Arlington, VA—Today marks the beginning of the removal of the 200-year-old Great Works Dam on Maine’s Penobscot River and starts a process that will eventually open more than 1,000 miles of river to endangered Atlantic salmon and 10 other species of ocean-going fish.

“History is being made today, for the future of the Penobscot and for Atlantic salmon and other fish,” said Chris Wood, Trout Unlimited’s president and CEO. “This unprecedented collaboration among a wide range of stakeholders will result in a healthier river, more fish and as a result, better angling opportunities in the years to come.”

After more than a decade of collaboration among the hydropower company that owned the river’s dams, state and federal officials, conservation groups and the Penobscot Indian Nation, the Great Works Dam, and later the Veazie Dam, will be removed. A bypass will be constructed around a third dam. This will open the river to migrating salmon, sturgeon, striped bass, shad and other fish for the first time in generations. “The restoration of the Penobscot River is one of the largest projects of its kind in the country,” said Elizabeth Maclin, TU’s vice president of Eastern conservation. “And it is the last, best chance for the recovery of wild Atlantic salmon in the United States,” Maclin said.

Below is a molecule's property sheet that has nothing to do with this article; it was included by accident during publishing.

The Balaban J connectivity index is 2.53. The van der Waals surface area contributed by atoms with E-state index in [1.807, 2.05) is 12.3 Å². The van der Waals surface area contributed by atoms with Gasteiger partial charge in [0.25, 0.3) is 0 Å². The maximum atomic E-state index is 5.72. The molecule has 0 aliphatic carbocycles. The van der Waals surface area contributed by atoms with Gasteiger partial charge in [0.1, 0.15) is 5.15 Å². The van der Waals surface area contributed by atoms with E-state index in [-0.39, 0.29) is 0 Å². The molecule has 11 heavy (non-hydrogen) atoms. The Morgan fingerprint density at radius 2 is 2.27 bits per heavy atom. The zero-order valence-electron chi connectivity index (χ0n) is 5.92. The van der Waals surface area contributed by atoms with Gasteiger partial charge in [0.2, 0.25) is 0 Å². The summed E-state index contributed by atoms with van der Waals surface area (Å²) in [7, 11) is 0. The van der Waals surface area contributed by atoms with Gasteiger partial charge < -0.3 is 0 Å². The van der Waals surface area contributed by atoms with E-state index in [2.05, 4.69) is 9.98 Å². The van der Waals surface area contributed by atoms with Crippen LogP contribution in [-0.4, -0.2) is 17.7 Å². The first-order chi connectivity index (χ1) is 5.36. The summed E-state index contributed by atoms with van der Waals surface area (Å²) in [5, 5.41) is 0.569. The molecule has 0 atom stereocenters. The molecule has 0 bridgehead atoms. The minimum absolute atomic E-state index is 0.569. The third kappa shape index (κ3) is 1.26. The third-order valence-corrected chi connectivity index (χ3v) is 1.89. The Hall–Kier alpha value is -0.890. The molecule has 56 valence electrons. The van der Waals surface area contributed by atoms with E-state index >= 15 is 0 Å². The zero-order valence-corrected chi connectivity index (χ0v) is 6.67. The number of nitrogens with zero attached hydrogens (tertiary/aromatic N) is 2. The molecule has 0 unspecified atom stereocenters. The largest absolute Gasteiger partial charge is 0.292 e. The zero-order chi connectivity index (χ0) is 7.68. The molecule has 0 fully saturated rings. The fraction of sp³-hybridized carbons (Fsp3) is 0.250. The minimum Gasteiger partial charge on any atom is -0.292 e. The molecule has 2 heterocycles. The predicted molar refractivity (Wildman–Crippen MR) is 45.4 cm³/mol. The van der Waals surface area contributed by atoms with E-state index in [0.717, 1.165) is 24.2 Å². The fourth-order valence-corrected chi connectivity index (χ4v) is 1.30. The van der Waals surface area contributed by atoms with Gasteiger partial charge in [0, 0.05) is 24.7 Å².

Trout Unlimited is a member of the Penobscot River Restoration Trust, the non-profit organization implementing the Penobscot restoration project. Other members include the Penobscot Indian Nation, American Rivers, Atlantic Salmon Federation, Maine Audubon, Natural Resources Council of Maine and The Nature Conservancy.
“Years of hard work is paying off for Atlantic salmon,” said Bill Oleszczuk, chair of Maine’s TU council. “ I look forward to seeing the Penobscot filled with Atlantic salmon in the years ahead,” Oleszczuk said.

The Penobscot River drains roughly 9,000 square miles in Maine, or about one-third of the state. Maine is home to the last remaining wild Atlantic salmon in the nation, and the Penobscot holds the state’s largest population of Atlantic salmon, with annual salmon runs estimated at 50,000-70,000 prior to 1830. Last year, approximately 2,000 salmon returned to the Penobscot, which represents more than 90 percent of the total population that returned to Maine’s rivers.